End-to-end encryption for civilian messaging services is a dearly-held dream of many outside the intelligence and security communities. It certainly isn’t something that I myself disagree with; I’d like to think that the messages I send to my loved ones are, in fact, being read only by my loved ones. However, every time that somebody uses an app with E2EE to send a message or make a call, members of the worldwide intelligence communities cradle their heads in their hands and cry.
Yesterday, Google jumped on the ‘encryption-for-all!’ bandwagon, announcing their new messaging service Allo, messages sent through which not even Google itself will be able to decrypt (theoretically, and for now) when the app is operating in Incognito mode. After all, to the average citizen it is perfectly reasonable to take steps to ensure one’s privacy, especially when you know good and well that there are those out there with the capacity to intercept and read your unencrypted (and therefore insecure) messages should they choose to.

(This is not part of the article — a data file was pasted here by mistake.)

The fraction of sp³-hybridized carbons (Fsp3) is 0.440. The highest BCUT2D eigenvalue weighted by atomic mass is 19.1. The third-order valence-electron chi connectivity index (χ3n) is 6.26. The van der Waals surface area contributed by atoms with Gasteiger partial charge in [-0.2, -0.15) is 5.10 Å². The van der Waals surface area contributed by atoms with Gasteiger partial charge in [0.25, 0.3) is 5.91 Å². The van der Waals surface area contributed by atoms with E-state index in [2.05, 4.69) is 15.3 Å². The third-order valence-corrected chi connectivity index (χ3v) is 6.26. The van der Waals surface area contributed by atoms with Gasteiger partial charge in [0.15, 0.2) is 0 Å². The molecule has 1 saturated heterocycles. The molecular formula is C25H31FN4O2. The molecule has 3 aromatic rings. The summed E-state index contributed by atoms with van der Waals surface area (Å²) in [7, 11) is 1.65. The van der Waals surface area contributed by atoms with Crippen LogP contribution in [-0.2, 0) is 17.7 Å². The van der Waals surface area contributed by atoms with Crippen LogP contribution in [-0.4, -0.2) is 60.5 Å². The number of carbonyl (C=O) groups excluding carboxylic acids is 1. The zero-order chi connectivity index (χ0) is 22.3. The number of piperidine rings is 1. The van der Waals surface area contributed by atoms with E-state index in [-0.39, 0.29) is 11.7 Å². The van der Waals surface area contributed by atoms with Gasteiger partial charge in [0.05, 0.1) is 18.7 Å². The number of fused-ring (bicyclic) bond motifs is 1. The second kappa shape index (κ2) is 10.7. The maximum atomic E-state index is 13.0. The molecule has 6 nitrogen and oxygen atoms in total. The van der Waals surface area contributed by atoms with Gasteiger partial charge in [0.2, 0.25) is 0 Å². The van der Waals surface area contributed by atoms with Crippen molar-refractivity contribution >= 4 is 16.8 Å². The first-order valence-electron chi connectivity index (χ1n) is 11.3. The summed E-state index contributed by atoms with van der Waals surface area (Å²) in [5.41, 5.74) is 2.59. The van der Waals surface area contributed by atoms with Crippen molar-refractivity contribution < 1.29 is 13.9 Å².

In fact, Google is actually late to the game on this one. As Wired pointed out earlier today, Facebook (with Messaging and Whatsapp) as well as Apple (iMessage, Facetime) have been quietly encrypting your communications for some time now. More people are aware of this now, due both to the consequences of the Snowden revelations and the extremely public throw down between Apple and the FBI over getting into the iPhone of the San Bernadino shooter. And that’s the real rub. For all that we are entitled to privacy (and so we should be, not disagreeing with that!), our intelligence services and security organizations have the duty to protect against threats to the security of the State and the citizens therein (that would be us). Of course, the problem with that is privacy for everyone means privacy for everyone….including criminals and terrorists. Apple cannot build the FBI a backdoor into an iPhone, because that sets a dangerous precedent for the future. Not to mention, once that capacity exists it can’t be taken back, and absolutely nobody can guarantee that it won’t eventually trickle down to some who will use it negatively. This is an ethical as well as legal dilemma, and there really is no simple (or, so far, complex) solution.